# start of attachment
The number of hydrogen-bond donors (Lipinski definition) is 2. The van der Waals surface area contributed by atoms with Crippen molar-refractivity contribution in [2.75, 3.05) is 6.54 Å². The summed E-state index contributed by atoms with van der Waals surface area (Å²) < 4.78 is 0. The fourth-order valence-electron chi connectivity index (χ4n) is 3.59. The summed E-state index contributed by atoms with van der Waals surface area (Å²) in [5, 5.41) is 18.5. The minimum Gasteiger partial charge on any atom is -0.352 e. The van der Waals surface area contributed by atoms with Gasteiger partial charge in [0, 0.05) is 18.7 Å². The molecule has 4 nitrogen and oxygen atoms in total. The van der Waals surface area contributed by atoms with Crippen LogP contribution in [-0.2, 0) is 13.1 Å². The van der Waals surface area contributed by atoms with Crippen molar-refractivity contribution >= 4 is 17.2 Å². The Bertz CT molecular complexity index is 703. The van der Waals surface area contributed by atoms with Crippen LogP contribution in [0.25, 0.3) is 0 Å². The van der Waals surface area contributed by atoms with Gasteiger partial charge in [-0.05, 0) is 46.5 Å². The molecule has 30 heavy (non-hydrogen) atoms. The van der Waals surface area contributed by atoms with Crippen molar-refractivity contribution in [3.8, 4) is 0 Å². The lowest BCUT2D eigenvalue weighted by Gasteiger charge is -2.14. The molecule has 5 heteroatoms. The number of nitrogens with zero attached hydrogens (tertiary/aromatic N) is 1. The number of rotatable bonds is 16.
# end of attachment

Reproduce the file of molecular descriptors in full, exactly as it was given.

The number of hydrogen-bond donors (Lipinski definition) is 2. The van der Waals surface area contributed by atoms with Crippen molar-refractivity contribution in [2.75, 3.05) is 6.54 Å². The summed E-state index contributed by atoms with van der Waals surface area (Å²) < 4.78 is 0. The fourth-order valence-electron chi connectivity index (χ4n) is 3.59. The summed E-state index contributed by atoms with van der Waals surface area (Å²) in [5, 5.41) is 18.5. The minimum Gasteiger partial charge on any atom is -0.352 e. The van der Waals surface area contributed by atoms with Gasteiger partial charge in [0, 0.05) is 18.7 Å². The molecule has 4 nitrogen and oxygen atoms in total. The van der Waals surface area contributed by atoms with Crippen LogP contribution in [-0.2, 0) is 13.1 Å². The van der Waals surface area contributed by atoms with Crippen molar-refractivity contribution >= 4 is 17.2 Å². The Bertz CT molecular complexity index is 703. The van der Waals surface area contributed by atoms with Crippen LogP contribution in [0.25, 0.3) is 0 Å². The van der Waals surface area contributed by atoms with Gasteiger partial charge in [-0.05, 0) is 46.5 Å². The molecule has 30 heavy (non-hydrogen) atoms. The van der Waals surface area contributed by atoms with Crippen molar-refractivity contribution in [3.8, 4) is 0 Å². The lowest BCUT2D eigenvalue weighted by Gasteiger charge is -2.14. The molecule has 5 heteroatoms. The number of nitrogens with zero attached hydrogens (tertiary/aromatic N) is 1. The number of rotatable bonds is 16.